There are some night trains between Munich and Venice that aren’t direct – they require you to change stations. Personally I’d avoid these, as changing trains during the middle of the night really is no fun!


#2 Day Trains from Munich to Venice

Germany, Munich Food Market

If you don’t wish to take the night train from Munich to Venice, then there are day time services too.

There’s 1 direct service daily, around 11:30am, which doesn’t involve you making stops – and this is certainly the quickest service to go for.

Operated by the German rail company DB, this service is aboard a speedy Eurocity (EC) train and takes just under 7 hours.

Alternatively, you may also find it more convenient (in terms of departure time) to take a train from Munich to Venice that involves you making at least 1 change.

Changes are generally either made in Villach Hbf in Austria or Verona in Italy, and these services are offered by a mix of operators including the DB (the German rail company), OBB (the Austrian rail company), Railjet (OBB’s high speed services) and Trenitalia (the Italian rail company).

Journeys between Munich and Venice with 1 change generally take just over 7 hours to reach their destination.

Prices start from just 5€ when booked well in advance, but can go up to 100€, so it pays to be organised!

If you’re booking late and prices are high, then you may need to opt for a train with 2 changes.

If this is the case, always check the journey time as well as the price, and opt for the journey with the lowest combination of these 2 factors.

With an average of 17 trains daily, you should be able to find a departing train from Munich to Venice every 2-3 hours.


Things to Know Before Your Train Journey

Munich to Vienna by Train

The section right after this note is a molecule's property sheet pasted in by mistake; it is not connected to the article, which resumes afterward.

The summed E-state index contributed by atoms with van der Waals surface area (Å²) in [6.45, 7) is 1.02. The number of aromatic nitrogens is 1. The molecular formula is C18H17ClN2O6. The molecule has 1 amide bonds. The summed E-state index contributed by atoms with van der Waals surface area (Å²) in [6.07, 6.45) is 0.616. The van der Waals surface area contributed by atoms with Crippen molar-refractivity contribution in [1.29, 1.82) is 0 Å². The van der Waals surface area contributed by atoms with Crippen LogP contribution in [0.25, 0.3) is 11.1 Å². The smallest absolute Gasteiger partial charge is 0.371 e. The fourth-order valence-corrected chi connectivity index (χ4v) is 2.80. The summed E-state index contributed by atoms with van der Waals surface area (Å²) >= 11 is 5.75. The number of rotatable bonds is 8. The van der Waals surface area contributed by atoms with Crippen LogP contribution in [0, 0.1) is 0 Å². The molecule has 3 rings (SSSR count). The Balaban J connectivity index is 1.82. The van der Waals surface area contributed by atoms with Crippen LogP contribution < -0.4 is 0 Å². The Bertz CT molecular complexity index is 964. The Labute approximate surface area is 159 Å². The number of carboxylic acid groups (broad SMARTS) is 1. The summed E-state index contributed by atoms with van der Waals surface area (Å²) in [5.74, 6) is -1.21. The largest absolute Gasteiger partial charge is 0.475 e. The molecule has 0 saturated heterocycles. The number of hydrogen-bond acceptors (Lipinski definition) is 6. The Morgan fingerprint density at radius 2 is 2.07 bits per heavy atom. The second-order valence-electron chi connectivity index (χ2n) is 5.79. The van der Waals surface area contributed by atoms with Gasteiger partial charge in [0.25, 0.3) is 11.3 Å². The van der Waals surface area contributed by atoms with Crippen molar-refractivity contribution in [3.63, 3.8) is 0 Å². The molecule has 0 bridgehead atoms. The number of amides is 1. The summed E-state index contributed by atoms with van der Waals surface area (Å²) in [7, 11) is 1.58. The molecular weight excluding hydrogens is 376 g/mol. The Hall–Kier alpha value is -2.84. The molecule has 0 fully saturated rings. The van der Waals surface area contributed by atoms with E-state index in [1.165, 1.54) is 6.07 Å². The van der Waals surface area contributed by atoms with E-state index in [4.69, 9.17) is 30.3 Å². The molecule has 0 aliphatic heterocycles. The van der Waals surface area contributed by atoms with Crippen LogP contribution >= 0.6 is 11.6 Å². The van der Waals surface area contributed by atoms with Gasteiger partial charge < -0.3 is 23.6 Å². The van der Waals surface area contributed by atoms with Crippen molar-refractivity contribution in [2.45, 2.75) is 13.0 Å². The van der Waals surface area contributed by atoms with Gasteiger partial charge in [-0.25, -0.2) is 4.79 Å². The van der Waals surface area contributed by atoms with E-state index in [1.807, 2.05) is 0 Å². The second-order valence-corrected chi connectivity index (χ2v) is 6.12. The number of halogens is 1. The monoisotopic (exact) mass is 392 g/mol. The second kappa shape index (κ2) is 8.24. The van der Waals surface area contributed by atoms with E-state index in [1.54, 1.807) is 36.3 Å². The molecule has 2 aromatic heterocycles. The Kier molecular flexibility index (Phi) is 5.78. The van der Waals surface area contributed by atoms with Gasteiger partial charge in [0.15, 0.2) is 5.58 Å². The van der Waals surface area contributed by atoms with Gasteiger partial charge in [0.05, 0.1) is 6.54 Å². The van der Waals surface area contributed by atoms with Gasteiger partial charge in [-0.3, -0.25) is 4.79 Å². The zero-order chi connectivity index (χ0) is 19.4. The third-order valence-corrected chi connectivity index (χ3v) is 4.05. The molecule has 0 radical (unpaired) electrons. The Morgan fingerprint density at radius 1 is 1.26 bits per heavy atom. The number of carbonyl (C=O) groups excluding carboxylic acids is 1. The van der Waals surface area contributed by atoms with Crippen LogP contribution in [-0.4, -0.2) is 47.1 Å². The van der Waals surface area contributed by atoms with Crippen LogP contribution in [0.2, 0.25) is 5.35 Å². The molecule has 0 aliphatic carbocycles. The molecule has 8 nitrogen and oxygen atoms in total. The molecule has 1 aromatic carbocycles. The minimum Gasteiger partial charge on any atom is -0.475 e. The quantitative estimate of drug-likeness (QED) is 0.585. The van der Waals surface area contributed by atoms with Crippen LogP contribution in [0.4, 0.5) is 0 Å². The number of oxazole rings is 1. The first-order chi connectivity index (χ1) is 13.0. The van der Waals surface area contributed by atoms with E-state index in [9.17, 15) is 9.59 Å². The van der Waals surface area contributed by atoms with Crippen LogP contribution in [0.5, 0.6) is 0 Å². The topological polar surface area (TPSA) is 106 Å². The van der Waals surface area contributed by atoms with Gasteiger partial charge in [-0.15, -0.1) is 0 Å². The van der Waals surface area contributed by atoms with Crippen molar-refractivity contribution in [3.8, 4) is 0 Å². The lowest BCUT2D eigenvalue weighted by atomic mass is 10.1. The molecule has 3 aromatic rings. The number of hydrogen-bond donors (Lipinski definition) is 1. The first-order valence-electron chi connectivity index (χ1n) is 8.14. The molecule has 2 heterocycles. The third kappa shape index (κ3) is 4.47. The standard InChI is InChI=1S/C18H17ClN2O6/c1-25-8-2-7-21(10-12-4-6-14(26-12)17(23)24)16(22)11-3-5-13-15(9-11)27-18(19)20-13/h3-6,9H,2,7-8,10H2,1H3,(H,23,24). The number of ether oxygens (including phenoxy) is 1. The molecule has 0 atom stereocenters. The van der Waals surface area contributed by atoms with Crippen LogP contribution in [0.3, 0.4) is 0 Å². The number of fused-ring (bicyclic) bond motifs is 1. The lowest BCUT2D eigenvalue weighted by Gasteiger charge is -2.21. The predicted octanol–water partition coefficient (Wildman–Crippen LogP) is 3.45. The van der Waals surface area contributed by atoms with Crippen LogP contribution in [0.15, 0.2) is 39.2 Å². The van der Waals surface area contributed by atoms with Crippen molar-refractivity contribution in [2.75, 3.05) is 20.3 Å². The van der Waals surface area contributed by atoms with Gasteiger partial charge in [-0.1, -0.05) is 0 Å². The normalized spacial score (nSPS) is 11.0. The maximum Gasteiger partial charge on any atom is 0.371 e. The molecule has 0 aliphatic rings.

Journeys leave from Munich Hbf and need to arrive into Venezia Santa Lucia if you want direct Grand Canal access in Venice.


How to Book Tickets

As is commonly the case when booking trains that cross European borders, there’s essentially 2 options for this journey – booking through the railway company websites direct or booking through an international comparison site.

Very often, I find the national sites of European train operators, like DB, clunky to use, hard to decipher and difficult to pay in foreign currencies or with international cards.

Which is why I always book European trains using Trainline.

Comparing services is made super easy by Trainline, who handily translate everything into English.

Ticket prices on Trainline include a 1-2€ booking fee, but their easy reservation system makes it well worthwhile in my opinion!

Trainline also allows you to pay using international cards (GBP, USD or EUR) and you can even change the currency to view converted prices.

Trainline also have a great app, which not only allows you to book tickets on the move, but also stores your e-tickets, which does away with the need to print anything out or waste time at the station.

In addition, their journey planner is great for letting you know if you train is on time or delayed and you can also book tickets 180 days ahead of your journey.

Book your Munich to Venice trains at Trainline here.


Cheapest and Flexible Fares

As a budget traveller, I’d always opt for a standard ticket when travelling from Munich to Venice, as 2nd class trains in this part of Europe are more than comfortable enough.

When booking with Trainline, standard seats are the norm, but you can often specify if you’d like to be forward-facing, have a window seat or be near a table / power socket.

Because I often like to work on trains, I find this especially helpful!

Remember travelling outside of peak hours, i.e. outside of 6-10am and 3-7pm on weekdays, will allow you access to cheaper tickets.

In contrast, peak, flexible and refundable fares are more expensive, but the latter 2 do give you the option to change or cancel if your travel plans are a bit flaky.

Otherwise, if you’re pretty sure your plans are getting to go to, well plan(!), then I’d opt for the lowest price.

These are generally non-refundable and non-exchangeable tickets, but are often significantly cheaper making them worthwhile in my opinion.



You’ll be pleased to know that there’s no restrictions on luggage on services between Munich and Venice.

As long as you can carry your luggage onto the train, there’s usually ample rack space at either of carriages, as well as above and below seats for smaller bags.

These trains do have room for bikes to be taken onboard too, but cycle spaces are limited and need to be booked in advance – again Trainline can help with this.

If you need to arrange luggage storage in either Munich or Venice, then I highly recommend LuggageHero – a great left luggage app I’ve used myself many times.


Boarding the Train

As with the vast majority of trains in Europe, there’s no need to check in for your Munich to Venice journey.